Updated: February 10, 2020 05:12 PM
Created: February 10, 2020 05:09 PM
BRIGHTON, N.Y. (WHEC) — The driver of the car that killed a child and her babysitter the day before Thanksgiving was charged with criminally negligent homicide and assault.
Ninoshka Vasquez-Ruiz, 20, turned herself in on Friday.
She will be arraigned in Brighton Town Court Wednesday.
Based on the New York State Police crash report, Brighton Police say Vasquez-Ruiz’s car went off Edgewood Avenue, hit a utility pole, sheared it in half, continued another 50 feet, sometimes airborne, and hit the children and their babysitter on the sidewalk.
The chief says if the car was going the speed limit, the pole would have stopped the car.
Chief David Catholdi, Brighton Police: “I want to make it very clear. This was not an accident. There was a chain of events put in place by the driver of that vehicle where she made decisions.”
Chief David Catholdi says he charged Vasquez-Ruiz with criminally negligent homicide for two reasons:
She was driving 63 miles an hour.
And she only had a learner’s permit.
Catholdi: “If there would have been a licensed driver in that vehicle with her, they could have said 'maybe you're too tired to drive. Let me drive. You're going to too fast. Slow down.' Or grab the wheel away from her. She made that decision.”
9-year-old Mila Ruangsuwana and her babysitter Elmira Hall were hit and killed.
Mila’s 2-year-old brother Evan survived but has serious injuries according to his mother. (Read below for more details on Evan’s condition)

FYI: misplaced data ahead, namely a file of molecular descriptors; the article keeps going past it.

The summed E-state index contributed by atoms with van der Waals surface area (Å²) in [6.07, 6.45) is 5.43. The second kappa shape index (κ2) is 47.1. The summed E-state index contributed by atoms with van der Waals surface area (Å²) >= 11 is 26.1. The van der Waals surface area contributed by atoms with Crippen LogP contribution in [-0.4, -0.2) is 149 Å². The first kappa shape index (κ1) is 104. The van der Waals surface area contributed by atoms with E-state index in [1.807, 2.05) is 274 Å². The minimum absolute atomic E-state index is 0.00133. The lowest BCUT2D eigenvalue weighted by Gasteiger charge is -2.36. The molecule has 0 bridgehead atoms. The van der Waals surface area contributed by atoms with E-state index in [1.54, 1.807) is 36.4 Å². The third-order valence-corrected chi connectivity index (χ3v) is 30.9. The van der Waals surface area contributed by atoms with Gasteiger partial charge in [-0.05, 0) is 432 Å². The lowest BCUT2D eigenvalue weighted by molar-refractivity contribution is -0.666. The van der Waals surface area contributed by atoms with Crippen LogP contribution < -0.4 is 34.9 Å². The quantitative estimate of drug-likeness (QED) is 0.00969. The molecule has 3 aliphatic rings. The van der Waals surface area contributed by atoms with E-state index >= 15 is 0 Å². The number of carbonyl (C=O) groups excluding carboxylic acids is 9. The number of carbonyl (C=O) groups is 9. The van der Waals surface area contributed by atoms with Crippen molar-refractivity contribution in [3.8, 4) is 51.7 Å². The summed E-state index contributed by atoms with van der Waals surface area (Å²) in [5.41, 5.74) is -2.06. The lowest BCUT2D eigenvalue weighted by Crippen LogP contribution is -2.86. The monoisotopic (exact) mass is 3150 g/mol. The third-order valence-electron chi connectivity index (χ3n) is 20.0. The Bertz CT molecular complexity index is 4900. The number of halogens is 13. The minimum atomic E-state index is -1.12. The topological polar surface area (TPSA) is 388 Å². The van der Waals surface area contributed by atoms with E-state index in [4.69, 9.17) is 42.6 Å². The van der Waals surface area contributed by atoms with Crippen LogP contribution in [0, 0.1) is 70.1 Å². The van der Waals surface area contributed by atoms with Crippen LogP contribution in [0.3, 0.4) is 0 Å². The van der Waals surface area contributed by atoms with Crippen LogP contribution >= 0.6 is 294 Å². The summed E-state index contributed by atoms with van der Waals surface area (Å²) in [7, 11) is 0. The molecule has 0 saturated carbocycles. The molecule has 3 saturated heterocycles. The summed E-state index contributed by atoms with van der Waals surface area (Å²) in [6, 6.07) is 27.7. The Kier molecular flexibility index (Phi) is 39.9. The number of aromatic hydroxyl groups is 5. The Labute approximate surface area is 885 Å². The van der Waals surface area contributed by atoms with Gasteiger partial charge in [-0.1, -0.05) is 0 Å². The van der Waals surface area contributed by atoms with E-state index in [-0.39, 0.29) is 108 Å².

At the time of the crash, Vasquez-Ruiz had her one-month-old baby in the backseat.
In court paperwork, she told an investigator that she gets up five to six times a night to feed her baby.
At the time of the crash, she told police she was heading home from a doctor’s appointment because her child was sick.
The investigator’s report says, “She said she remembered having two hands on the steering wheel and feeling dizzy. She said the road wasn’t ‘clear’ and it was ‘moving.’ She said she felt ‘not strong.’ She went on to say that she closed her eyes to see if things would get better. The next thing she knew the accident had happened.”
Three days later, the investigator talked to Vasquez-Ruiz again.
“I asked Vasquez if she fell asleep prior to the accident and she said yes. She said she still doesn’t remember much. She did recall seeing the girl lying in the yard after the crash,” the investigator wrote.
The investigator went on to write, “In her first story, she made it seem like she was having a dizzy spell prior to the crash. Now she says she fell asleep.”
A week after the crash, I reported that Vasquez-Ruiz fell asleep at the wheel.
Brean: “Did she fall asleep driving the car?”
Catholdi: “She made some indications and she made some verbal statements that she did fall asleep. But that’s yet to be proven. Only she knows if she fell asleep.”
Brean: “What do you think happened?”
Catholdi: “Just what I told you, she was operating on a permit only which she should not have been doing. And she was driving more than double the posted speed limit in a residential neighborhood.”
I reached out to URMC to see if the Ruangsuwana family wished to comment on the arrest.
They declined. However, Mila and Evan’s mother, Irina Statnikova, sent the following text message about Evan’s condition:
“Evan received excellent care at KKI and has improved in many regards. He will return home in two weeks. Despite his improvement, he is still unable to walk, use his left arm, and relies on NG tube for nutrition. His ability to understand, communicate, and interact has also been compromised. No one can predict where exactly he lands in his recovery, however, due to the severity and irreversibility of his brain injury he is expected to have physical and intellectual disabilities. He will continue long term therapy when he returns home.”
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